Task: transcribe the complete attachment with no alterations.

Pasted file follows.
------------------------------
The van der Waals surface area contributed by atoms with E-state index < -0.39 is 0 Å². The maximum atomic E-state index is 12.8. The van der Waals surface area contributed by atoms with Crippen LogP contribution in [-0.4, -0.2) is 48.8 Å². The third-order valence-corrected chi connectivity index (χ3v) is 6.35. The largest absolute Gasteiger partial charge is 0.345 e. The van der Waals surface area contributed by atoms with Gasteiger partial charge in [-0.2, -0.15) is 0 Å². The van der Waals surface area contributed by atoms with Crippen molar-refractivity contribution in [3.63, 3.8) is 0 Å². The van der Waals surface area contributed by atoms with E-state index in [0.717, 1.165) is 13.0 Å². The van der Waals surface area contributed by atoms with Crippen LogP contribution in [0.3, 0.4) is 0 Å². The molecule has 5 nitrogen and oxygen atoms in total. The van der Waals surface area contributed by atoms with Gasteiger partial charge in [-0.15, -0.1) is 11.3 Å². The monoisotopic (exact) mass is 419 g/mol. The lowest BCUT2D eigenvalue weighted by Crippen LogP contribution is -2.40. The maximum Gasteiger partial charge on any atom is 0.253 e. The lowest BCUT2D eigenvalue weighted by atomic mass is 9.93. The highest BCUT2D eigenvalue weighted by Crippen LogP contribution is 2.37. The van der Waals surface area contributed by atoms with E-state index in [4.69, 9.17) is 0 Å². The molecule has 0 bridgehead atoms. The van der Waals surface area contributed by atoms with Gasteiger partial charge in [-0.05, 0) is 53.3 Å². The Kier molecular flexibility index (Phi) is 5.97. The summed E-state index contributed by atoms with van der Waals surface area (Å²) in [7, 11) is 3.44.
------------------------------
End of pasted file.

The van der Waals surface area contributed by atoms with E-state index < -0.39 is 0 Å². The maximum atomic E-state index is 12.8. The van der Waals surface area contributed by atoms with Crippen LogP contribution in [-0.4, -0.2) is 48.8 Å². The third-order valence-corrected chi connectivity index (χ3v) is 6.35. The largest absolute Gasteiger partial charge is 0.345 e. The van der Waals surface area contributed by atoms with Gasteiger partial charge in [-0.2, -0.15) is 0 Å². The van der Waals surface area contributed by atoms with Crippen molar-refractivity contribution in [3.63, 3.8) is 0 Å². The van der Waals surface area contributed by atoms with E-state index in [0.717, 1.165) is 13.0 Å². The van der Waals surface area contributed by atoms with Crippen LogP contribution in [0.3, 0.4) is 0 Å². The molecule has 5 nitrogen and oxygen atoms in total. The van der Waals surface area contributed by atoms with Gasteiger partial charge in [-0.15, -0.1) is 11.3 Å². The monoisotopic (exact) mass is 419 g/mol. The lowest BCUT2D eigenvalue weighted by Crippen LogP contribution is -2.40. The maximum Gasteiger partial charge on any atom is 0.253 e. The lowest BCUT2D eigenvalue weighted by atomic mass is 9.93. The highest BCUT2D eigenvalue weighted by Crippen LogP contribution is 2.37. The van der Waals surface area contributed by atoms with E-state index in [4.69, 9.17) is 0 Å². The molecule has 0 bridgehead atoms. The van der Waals surface area contributed by atoms with Gasteiger partial charge in [-0.05, 0) is 53.3 Å². The Kier molecular flexibility index (Phi) is 5.97. The summed E-state index contributed by atoms with van der Waals surface area (Å²) in [7, 11) is 3.44.